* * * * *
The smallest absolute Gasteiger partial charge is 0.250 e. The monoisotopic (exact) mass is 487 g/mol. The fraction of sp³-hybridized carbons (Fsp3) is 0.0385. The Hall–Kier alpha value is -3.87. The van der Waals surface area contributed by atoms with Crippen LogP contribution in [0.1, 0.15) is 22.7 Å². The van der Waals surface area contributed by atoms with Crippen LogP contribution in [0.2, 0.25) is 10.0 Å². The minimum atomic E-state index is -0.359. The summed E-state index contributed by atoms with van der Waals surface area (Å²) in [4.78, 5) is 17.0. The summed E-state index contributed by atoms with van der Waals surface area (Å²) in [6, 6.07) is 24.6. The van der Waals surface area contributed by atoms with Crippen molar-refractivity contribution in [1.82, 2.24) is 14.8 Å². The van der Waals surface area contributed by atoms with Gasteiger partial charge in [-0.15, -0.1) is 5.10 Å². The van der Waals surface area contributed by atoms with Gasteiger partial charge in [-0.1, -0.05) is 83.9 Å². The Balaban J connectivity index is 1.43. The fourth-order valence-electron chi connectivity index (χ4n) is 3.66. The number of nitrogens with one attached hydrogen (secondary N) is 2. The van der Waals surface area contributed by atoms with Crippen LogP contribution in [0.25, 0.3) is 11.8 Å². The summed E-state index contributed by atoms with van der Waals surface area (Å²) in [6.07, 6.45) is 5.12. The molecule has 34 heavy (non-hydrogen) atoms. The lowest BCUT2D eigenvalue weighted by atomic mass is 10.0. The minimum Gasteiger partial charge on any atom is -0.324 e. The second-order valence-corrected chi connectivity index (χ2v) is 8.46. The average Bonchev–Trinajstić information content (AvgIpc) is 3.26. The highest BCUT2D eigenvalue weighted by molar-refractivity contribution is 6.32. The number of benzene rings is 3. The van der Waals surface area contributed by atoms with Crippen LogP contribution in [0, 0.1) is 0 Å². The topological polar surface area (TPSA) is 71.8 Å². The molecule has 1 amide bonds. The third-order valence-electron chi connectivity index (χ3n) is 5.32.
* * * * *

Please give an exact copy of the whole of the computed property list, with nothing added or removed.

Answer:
The smallest absolute Gasteiger partial charge is 0.250 e. The monoisotopic (exact) mass is 487 g/mol. The fraction of sp³-hybridized carbons (Fsp3) is 0.0385. The Hall–Kier alpha value is -3.87. The van der Waals surface area contributed by atoms with Crippen LogP contribution in [0.1, 0.15) is 22.7 Å². The van der Waals surface area contributed by atoms with Crippen LogP contribution in [0.2, 0.25) is 10.0 Å². The minimum atomic E-state index is -0.359. The summed E-state index contributed by atoms with van der Waals surface area (Å²) in [4.78, 5) is 17.0. The summed E-state index contributed by atoms with van der Waals surface area (Å²) in [6, 6.07) is 24.6. The van der Waals surface area contributed by atoms with Crippen molar-refractivity contribution in [1.82, 2.24) is 14.8 Å². The van der Waals surface area contributed by atoms with Gasteiger partial charge in [-0.15, -0.1) is 5.10 Å². The van der Waals surface area contributed by atoms with Gasteiger partial charge in [-0.1, -0.05) is 83.9 Å². The Balaban J connectivity index is 1.43. The fourth-order valence-electron chi connectivity index (χ4n) is 3.66. The number of nitrogens with one attached hydrogen (secondary N) is 2. The van der Waals surface area contributed by atoms with Crippen LogP contribution in [0.25, 0.3) is 11.8 Å². The summed E-state index contributed by atoms with van der Waals surface area (Å²) in [6.07, 6.45) is 5.12. The molecule has 34 heavy (non-hydrogen) atoms. The lowest BCUT2D eigenvalue weighted by atomic mass is 10.0. The minimum Gasteiger partial charge on any atom is -0.324 e. The second-order valence-corrected chi connectivity index (χ2v) is 8.46. The average Bonchev–Trinajstić information content (AvgIpc) is 3.26. The highest BCUT2D eigenvalue weighted by molar-refractivity contribution is 6.32. The number of benzene rings is 3. The van der Waals surface area contributed by atoms with Crippen LogP contribution in [0, 0.1) is 0 Å². The topological polar surface area (TPSA) is 71.8 Å². The molecule has 1 amide bonds. The third-order valence-electron chi connectivity index (χ3n) is 5.32.